Journal of Physical Therapy Science
Online ISSN : 2187-5626
Print ISSN : 0915-5287
ISSN-L : 0915-5287
Original Articles
The Effects of Chair Height and Foot Position on Chronic Stroke Patients' Sit-To-Walk Movement
Youngeun ChoiJin Gang HerJooyeon KoDo Heung KoJihae WooDavid O’SullivanHeesoo Kim
キーワード: Sit-to-walk, Stroke
ジャーナル フリー

2013 年 25 巻 4 号 p. 431-435


[Purpose] The purpose of the present study was to examine differences in the sequence of movements of stroke patients performing sit-to-walk (STW) among various foot positions and chair. [Subjects] The subjects of the present study were 11 stroke patients and a control group of 11 subjects, with no significant differences in sex, age, height, weight and body mass index between the two groups were randomly selected. [Methods] STW tasks were performed under four different conditions: high seat with feet forward, high seat with feet backward, normal seat with feet forward and normal seat with feet backward) with different foot positions and chair heights. The STW tasks were divided into four phases and the sequences of STW movements during the phases were analyzed. The phases were as follows: rise preparation, transition, primary gait initiation, and secondary gait initiation. [Results] In the condition of the high seat with feet backward, decreases in the center of mass (COM) horizontal momentum were the smallest at the time point of ending of the rise preparation phase, and moving speeds and distances between the COM and the center of pressure (COP) significantly increased at swing leg toe-off which is at the end of the primary gait initiation phase.[Conclusion] Changes in the movement pattern of COM horizontal momentum were the most efficient when rising from chair of a height of 120% of the leg length, and COM horizontal momentum was maintained until swing leg toe-off in this condition. When practicing STW functional movements in the clinical setting, the foot positions and chair heights necessary to maintain the sequence of movements should be considered.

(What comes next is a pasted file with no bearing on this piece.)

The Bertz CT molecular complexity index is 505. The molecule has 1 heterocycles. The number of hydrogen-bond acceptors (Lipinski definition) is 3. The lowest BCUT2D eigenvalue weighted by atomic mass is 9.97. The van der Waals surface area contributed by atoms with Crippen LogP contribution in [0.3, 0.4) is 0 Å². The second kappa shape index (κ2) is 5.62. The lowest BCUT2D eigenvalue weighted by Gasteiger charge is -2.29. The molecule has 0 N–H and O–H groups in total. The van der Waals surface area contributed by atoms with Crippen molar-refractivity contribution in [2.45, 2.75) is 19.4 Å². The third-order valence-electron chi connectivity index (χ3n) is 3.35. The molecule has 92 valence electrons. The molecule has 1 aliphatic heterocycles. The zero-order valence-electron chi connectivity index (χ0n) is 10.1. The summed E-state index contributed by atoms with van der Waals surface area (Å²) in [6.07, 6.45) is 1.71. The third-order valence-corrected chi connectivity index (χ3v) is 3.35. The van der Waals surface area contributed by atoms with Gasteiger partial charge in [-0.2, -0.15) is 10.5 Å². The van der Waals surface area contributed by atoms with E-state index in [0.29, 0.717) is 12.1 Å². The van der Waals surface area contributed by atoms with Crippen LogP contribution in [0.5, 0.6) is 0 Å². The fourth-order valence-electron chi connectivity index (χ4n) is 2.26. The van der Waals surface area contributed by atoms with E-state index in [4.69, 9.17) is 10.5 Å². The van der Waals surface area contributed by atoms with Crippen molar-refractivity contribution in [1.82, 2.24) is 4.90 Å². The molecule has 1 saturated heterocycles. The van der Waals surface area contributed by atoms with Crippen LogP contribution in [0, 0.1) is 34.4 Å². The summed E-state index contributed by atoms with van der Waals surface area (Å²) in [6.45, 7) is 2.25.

© 2013 by the Society of Physical Therapy Science
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